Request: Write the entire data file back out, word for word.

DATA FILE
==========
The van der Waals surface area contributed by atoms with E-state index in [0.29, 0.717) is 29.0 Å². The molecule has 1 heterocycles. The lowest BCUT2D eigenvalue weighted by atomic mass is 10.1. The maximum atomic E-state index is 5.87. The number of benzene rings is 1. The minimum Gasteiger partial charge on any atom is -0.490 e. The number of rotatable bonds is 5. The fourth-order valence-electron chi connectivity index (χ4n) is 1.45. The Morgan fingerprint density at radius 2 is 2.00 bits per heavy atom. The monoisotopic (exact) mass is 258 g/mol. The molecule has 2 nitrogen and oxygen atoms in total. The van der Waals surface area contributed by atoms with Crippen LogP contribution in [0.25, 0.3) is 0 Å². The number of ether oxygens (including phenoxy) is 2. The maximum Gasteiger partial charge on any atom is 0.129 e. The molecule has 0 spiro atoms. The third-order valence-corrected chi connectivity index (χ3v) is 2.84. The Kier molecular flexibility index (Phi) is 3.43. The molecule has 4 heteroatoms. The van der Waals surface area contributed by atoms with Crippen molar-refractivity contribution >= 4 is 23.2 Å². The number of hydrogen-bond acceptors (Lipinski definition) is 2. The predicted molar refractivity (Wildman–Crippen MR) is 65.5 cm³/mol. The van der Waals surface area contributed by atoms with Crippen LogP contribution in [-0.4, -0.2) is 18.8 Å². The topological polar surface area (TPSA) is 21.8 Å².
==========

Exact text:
The van der Waals surface area contributed by atoms with E-state index in [0.29, 0.717) is 29.0 Å². The molecule has 1 heterocycles. The lowest BCUT2D eigenvalue weighted by atomic mass is 10.1. The maximum atomic E-state index is 5.87. The number of benzene rings is 1. The minimum Gasteiger partial charge on any atom is -0.490 e. The number of rotatable bonds is 5. The fourth-order valence-electron chi connectivity index (χ4n) is 1.45. The Morgan fingerprint density at radius 2 is 2.00 bits per heavy atom. The monoisotopic (exact) mass is 258 g/mol. The molecule has 2 nitrogen and oxygen atoms in total. The van der Waals surface area contributed by atoms with Crippen LogP contribution in [0.25, 0.3) is 0 Å². The number of ether oxygens (including phenoxy) is 2. The maximum Gasteiger partial charge on any atom is 0.129 e. The molecule has 0 spiro atoms. The third-order valence-corrected chi connectivity index (χ3v) is 2.84. The Kier molecular flexibility index (Phi) is 3.43. The molecule has 4 heteroatoms. The van der Waals surface area contributed by atoms with Crippen molar-refractivity contribution >= 4 is 23.2 Å². The number of hydrogen-bond acceptors (Lipinski definition) is 2. The predicted molar refractivity (Wildman–Crippen MR) is 65.5 cm³/mol. The van der Waals surface area contributed by atoms with Crippen LogP contribution in [-0.4, -0.2) is 18.8 Å². The topological polar surface area (TPSA) is 21.8 Å².